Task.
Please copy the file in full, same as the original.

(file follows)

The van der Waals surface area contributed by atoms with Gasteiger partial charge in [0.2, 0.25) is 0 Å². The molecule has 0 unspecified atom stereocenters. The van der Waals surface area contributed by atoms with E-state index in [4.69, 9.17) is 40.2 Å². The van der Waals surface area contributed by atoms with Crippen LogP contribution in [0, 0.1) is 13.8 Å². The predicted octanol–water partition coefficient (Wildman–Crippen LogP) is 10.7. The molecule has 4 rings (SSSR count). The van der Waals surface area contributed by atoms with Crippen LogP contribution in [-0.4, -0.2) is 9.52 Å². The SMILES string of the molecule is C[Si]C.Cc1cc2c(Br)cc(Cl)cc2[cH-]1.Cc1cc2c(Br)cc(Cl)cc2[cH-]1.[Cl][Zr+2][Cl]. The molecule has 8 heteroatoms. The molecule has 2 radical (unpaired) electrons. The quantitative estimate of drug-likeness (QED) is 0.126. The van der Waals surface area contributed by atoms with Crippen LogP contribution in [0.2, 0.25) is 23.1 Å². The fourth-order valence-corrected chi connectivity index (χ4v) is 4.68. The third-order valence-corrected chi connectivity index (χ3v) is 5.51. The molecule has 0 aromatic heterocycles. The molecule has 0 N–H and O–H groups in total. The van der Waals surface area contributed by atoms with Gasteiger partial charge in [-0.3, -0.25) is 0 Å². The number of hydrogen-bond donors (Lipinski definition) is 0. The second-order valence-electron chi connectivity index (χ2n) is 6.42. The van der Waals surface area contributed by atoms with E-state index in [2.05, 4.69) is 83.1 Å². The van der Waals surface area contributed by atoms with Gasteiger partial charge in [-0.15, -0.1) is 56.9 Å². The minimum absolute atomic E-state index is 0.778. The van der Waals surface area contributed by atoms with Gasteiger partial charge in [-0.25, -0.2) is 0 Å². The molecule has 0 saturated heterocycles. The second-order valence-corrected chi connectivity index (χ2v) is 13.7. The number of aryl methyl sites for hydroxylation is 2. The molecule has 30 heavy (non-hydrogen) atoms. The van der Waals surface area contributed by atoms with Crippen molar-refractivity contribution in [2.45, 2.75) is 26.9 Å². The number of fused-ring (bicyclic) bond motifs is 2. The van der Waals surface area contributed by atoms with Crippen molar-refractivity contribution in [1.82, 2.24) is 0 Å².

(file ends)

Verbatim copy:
The van der Waals surface area contributed by atoms with Gasteiger partial charge in [0.2, 0.25) is 0 Å². The molecule has 0 unspecified atom stereocenters. The van der Waals surface area contributed by atoms with E-state index in [4.69, 9.17) is 40.2 Å². The van der Waals surface area contributed by atoms with Crippen LogP contribution in [0, 0.1) is 13.8 Å². The predicted octanol–water partition coefficient (Wildman–Crippen LogP) is 10.7. The molecule has 4 rings (SSSR count). The van der Waals surface area contributed by atoms with Crippen LogP contribution in [-0.4, -0.2) is 9.52 Å². The SMILES string of the molecule is C[Si]C.Cc1cc2c(Br)cc(Cl)cc2[cH-]1.Cc1cc2c(Br)cc(Cl)cc2[cH-]1.[Cl][Zr+2][Cl]. The molecule has 8 heteroatoms. The molecule has 2 radical (unpaired) electrons. The quantitative estimate of drug-likeness (QED) is 0.126. The van der Waals surface area contributed by atoms with Crippen LogP contribution in [0.2, 0.25) is 23.1 Å². The fourth-order valence-corrected chi connectivity index (χ4v) is 4.68. The third-order valence-corrected chi connectivity index (χ3v) is 5.51. The molecule has 0 aromatic heterocycles. The molecule has 0 N–H and O–H groups in total. The van der Waals surface area contributed by atoms with Gasteiger partial charge in [-0.3, -0.25) is 0 Å². The number of hydrogen-bond donors (Lipinski definition) is 0. The second-order valence-electron chi connectivity index (χ2n) is 6.42. The van der Waals surface area contributed by atoms with E-state index in [2.05, 4.69) is 83.1 Å². The van der Waals surface area contributed by atoms with Gasteiger partial charge in [-0.15, -0.1) is 56.9 Å². The minimum absolute atomic E-state index is 0.778. The van der Waals surface area contributed by atoms with Gasteiger partial charge in [-0.25, -0.2) is 0 Å². The molecule has 0 saturated heterocycles. The second-order valence-corrected chi connectivity index (χ2v) is 13.7. The number of aryl methyl sites for hydroxylation is 2. The molecule has 30 heavy (non-hydrogen) atoms. The van der Waals surface area contributed by atoms with Crippen molar-refractivity contribution in [2.45, 2.75) is 26.9 Å². The number of fused-ring (bicyclic) bond motifs is 2. The van der Waals surface area contributed by atoms with Crippen molar-refractivity contribution in [1.82, 2.24) is 0 Å².